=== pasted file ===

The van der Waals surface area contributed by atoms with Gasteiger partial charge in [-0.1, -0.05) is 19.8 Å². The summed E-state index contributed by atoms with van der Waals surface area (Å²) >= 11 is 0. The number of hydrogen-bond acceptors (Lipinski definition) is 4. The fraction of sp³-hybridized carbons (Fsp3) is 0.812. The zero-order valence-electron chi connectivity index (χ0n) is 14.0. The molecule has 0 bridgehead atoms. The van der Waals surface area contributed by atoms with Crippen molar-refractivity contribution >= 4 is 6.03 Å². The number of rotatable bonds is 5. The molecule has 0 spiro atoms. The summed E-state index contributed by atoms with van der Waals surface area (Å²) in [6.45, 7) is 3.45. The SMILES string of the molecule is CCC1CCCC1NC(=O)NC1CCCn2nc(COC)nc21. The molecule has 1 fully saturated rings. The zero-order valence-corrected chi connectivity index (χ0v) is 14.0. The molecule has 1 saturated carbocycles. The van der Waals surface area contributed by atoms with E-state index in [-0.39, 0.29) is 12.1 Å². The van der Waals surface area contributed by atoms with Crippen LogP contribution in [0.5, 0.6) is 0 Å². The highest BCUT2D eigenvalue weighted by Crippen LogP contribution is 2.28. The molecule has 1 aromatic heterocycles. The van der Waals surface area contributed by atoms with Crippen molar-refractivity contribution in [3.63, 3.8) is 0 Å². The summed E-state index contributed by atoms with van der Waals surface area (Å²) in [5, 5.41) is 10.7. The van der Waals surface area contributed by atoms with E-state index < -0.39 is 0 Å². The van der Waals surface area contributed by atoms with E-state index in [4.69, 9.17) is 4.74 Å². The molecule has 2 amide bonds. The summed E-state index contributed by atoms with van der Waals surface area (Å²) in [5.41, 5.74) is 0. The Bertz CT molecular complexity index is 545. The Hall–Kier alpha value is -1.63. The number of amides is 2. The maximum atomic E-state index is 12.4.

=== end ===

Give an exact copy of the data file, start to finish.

The van der Waals surface area contributed by atoms with Gasteiger partial charge in [-0.1, -0.05) is 19.8 Å². The summed E-state index contributed by atoms with van der Waals surface area (Å²) >= 11 is 0. The number of hydrogen-bond acceptors (Lipinski definition) is 4. The fraction of sp³-hybridized carbons (Fsp3) is 0.812. The zero-order valence-electron chi connectivity index (χ0n) is 14.0. The molecule has 0 bridgehead atoms. The van der Waals surface area contributed by atoms with Crippen molar-refractivity contribution >= 4 is 6.03 Å². The number of rotatable bonds is 5. The molecule has 0 spiro atoms. The summed E-state index contributed by atoms with van der Waals surface area (Å²) in [6.45, 7) is 3.45. The SMILES string of the molecule is CCC1CCCC1NC(=O)NC1CCCn2nc(COC)nc21. The molecule has 1 fully saturated rings. The zero-order valence-corrected chi connectivity index (χ0v) is 14.0. The molecule has 1 saturated carbocycles. The van der Waals surface area contributed by atoms with E-state index in [-0.39, 0.29) is 12.1 Å². The van der Waals surface area contributed by atoms with Crippen LogP contribution in [0.5, 0.6) is 0 Å². The highest BCUT2D eigenvalue weighted by Crippen LogP contribution is 2.28. The molecule has 1 aromatic heterocycles. The van der Waals surface area contributed by atoms with Crippen molar-refractivity contribution in [3.63, 3.8) is 0 Å². The summed E-state index contributed by atoms with van der Waals surface area (Å²) in [5, 5.41) is 10.7. The van der Waals surface area contributed by atoms with E-state index < -0.39 is 0 Å². The van der Waals surface area contributed by atoms with E-state index in [4.69, 9.17) is 4.74 Å². The molecule has 2 amide bonds. The summed E-state index contributed by atoms with van der Waals surface area (Å²) in [5.41, 5.74) is 0. The Bertz CT molecular complexity index is 545. The Hall–Kier alpha value is -1.63. The number of amides is 2. The maximum atomic E-state index is 12.4.